Probably no event in the region’s history, with the exception of the Civil War, polarized the population of Obion County as did the Night Rider episodes of 1908. Nearly a century later, public opinion still varies greatly in regard to the character and motivation of the men and women involved in the Reelfoot violence. For seven months in 1908, masked horsemen rode roughshod over a portion of Obion County and imposed their brand of justice with whip, arson, and shotgun. But if the riders are judged guilty of excesses, their adversary, the West Tennessee Land Company, with its example of callous greed, must share in that guilt. Unfortunately, when the State of Tennessee intervened in the matter, it too showed scarcely more restraint than the other participants in the events.
Simply stated, the Night Rider episode was a dispute over title to Reelfoot Lake and the surrounding land. Created by the cataclysmic forces of the 1811-12 earthquake, the lake and its wildlife supplemented the diets and incomes of subsistence farmers in the area. Although claims on the land existed prior to the earthquake, the local population regarded the lake as public domain. When the West Tennessee Land Company quietly purchased old claims and made plans to drain at least part of the lake and convert it to cotton production, the region’s residents reacted violently.
On the night of October 19, 1908, after several weeks of increasingly violent activities, events moved swiftly to a tragic stage. Masked riders kidnapped Tennessee Land Company officers R. Z. Taylor and Quinton Rankin from Ward’s Hotel in Walnut Log. Rankin was murdered, but Taylor escaped into the swamp and was presumed dead. He survived by hiding under a cypress log and was found more than twenty-four hours later, wandering and disoriented.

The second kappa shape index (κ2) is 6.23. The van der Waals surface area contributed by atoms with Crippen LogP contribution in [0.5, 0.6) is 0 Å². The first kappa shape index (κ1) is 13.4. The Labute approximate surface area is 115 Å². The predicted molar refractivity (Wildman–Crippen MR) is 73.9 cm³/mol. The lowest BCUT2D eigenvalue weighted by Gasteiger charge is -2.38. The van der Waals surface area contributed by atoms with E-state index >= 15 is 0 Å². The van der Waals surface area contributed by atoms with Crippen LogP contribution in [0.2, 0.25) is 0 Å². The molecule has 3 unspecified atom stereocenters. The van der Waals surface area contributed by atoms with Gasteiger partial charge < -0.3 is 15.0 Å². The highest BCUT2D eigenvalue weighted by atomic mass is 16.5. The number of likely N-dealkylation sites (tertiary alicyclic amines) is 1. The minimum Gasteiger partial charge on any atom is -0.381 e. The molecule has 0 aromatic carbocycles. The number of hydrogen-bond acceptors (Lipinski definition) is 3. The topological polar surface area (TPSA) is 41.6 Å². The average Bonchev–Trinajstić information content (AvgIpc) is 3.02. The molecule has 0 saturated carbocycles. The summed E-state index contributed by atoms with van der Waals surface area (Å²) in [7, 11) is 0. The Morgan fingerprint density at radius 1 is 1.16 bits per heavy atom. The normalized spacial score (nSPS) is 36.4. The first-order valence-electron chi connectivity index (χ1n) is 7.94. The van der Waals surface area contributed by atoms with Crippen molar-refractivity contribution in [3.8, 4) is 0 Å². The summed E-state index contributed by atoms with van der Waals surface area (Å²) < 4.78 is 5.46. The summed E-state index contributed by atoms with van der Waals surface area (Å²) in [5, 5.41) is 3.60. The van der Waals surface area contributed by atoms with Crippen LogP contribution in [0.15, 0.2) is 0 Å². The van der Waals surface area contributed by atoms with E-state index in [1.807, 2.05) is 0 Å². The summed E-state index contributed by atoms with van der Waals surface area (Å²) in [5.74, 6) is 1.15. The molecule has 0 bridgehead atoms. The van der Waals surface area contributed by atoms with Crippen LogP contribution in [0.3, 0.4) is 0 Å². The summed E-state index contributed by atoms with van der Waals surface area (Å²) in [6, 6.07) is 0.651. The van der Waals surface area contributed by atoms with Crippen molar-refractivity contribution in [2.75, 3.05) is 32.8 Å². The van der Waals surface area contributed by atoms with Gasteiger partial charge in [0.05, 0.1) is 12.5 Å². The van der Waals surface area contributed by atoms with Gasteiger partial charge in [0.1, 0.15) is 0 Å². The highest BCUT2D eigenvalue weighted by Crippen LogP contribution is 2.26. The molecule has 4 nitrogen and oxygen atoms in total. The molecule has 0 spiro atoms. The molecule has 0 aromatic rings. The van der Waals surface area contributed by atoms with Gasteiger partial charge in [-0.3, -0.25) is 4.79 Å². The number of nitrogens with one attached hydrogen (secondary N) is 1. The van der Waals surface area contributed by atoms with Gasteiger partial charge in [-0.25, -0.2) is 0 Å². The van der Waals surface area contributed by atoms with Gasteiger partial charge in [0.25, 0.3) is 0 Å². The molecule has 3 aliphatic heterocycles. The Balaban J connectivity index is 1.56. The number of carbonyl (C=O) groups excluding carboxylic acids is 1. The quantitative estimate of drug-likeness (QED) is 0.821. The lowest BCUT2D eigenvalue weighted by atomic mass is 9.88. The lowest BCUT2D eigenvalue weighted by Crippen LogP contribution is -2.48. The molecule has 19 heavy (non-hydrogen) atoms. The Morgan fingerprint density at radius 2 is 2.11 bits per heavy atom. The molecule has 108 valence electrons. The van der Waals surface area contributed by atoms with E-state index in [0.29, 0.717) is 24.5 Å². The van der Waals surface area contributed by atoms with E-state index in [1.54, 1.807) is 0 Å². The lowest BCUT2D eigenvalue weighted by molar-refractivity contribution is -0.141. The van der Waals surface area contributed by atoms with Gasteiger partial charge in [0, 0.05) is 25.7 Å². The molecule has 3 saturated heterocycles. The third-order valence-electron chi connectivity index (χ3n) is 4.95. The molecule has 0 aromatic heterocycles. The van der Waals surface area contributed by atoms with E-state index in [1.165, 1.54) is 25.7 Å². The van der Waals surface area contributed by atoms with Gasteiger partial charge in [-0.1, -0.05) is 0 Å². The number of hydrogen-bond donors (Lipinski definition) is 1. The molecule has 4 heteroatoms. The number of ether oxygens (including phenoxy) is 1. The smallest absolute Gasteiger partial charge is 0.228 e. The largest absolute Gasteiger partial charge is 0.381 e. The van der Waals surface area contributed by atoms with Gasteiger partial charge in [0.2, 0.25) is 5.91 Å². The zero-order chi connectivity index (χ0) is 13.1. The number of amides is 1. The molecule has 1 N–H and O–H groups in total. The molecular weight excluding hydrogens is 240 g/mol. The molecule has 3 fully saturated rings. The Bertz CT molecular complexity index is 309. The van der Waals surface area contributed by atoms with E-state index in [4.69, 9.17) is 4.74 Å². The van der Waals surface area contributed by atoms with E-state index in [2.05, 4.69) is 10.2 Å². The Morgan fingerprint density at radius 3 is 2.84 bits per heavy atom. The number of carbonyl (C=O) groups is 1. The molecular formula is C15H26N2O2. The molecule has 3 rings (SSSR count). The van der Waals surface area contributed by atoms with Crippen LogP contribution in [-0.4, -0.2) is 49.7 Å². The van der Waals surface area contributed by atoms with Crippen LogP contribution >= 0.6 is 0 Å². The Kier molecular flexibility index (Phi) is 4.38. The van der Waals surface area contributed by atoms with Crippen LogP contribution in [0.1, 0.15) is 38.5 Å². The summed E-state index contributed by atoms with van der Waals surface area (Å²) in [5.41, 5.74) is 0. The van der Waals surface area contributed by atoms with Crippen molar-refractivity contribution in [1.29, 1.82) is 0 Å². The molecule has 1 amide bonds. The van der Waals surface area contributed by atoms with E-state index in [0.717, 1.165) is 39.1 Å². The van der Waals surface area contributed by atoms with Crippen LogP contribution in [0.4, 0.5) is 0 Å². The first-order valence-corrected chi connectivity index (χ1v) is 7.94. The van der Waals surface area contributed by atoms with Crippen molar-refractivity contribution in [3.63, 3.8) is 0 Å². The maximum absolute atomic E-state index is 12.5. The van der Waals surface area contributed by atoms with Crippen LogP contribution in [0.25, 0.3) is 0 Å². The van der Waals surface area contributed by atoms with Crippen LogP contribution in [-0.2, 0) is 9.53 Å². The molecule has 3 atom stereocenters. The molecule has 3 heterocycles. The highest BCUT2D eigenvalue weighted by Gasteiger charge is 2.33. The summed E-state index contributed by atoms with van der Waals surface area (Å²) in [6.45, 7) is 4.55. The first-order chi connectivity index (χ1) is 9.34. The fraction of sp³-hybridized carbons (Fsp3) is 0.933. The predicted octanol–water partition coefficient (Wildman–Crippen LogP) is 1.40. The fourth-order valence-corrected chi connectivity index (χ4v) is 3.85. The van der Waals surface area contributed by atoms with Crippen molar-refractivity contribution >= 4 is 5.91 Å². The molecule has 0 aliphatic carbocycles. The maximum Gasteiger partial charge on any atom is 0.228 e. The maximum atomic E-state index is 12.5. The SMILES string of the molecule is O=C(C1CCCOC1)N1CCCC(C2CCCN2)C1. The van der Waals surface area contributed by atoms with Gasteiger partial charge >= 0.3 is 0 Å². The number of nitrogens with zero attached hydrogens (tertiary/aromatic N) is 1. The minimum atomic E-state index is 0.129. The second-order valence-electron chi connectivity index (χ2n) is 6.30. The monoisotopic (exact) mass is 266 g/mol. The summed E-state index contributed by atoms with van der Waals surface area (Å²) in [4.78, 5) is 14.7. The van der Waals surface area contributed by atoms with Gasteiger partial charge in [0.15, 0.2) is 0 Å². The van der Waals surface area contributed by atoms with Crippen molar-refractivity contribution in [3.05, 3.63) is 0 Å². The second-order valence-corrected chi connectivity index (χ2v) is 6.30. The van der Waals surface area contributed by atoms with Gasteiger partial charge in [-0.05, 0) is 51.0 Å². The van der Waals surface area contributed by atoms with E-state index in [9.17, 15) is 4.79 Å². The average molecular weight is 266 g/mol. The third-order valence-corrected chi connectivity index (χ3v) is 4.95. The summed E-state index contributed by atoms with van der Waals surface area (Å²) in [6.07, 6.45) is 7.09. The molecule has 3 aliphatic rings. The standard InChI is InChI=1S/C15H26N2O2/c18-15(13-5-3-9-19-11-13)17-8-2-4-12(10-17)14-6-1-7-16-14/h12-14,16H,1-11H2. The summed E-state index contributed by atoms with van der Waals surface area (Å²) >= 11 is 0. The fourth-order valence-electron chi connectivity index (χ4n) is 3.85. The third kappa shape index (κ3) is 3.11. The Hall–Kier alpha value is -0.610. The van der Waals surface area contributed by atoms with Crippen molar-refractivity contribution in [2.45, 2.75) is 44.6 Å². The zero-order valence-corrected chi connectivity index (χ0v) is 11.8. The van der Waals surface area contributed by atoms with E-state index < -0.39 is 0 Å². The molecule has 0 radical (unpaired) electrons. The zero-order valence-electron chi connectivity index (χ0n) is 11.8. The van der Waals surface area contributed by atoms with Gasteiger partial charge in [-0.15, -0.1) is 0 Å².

Governor Malcolm Patterson personally took charge of matters and arrived in the lake region with the Tennessee National Guard. By the end of October, nearly one hundred suspects were incarcerated in a makeshift camp set up by the Guard. The suspects received very harsh treatment while in the custody of the state, and two died while awaiting trial. Eventually, six were found guilty in the murder of Quinton Rankin and sentenced to death. The Tennessee Supreme Court overturned their convictions in 1909.
Public opinion favored the plight of the Reelfoot Lake people. As a consequence, the state acquired title to the lake in 1914, ending the threat of private ownership.
Paul J. Vanderwood, Night Riders of Reelt Lake (1969)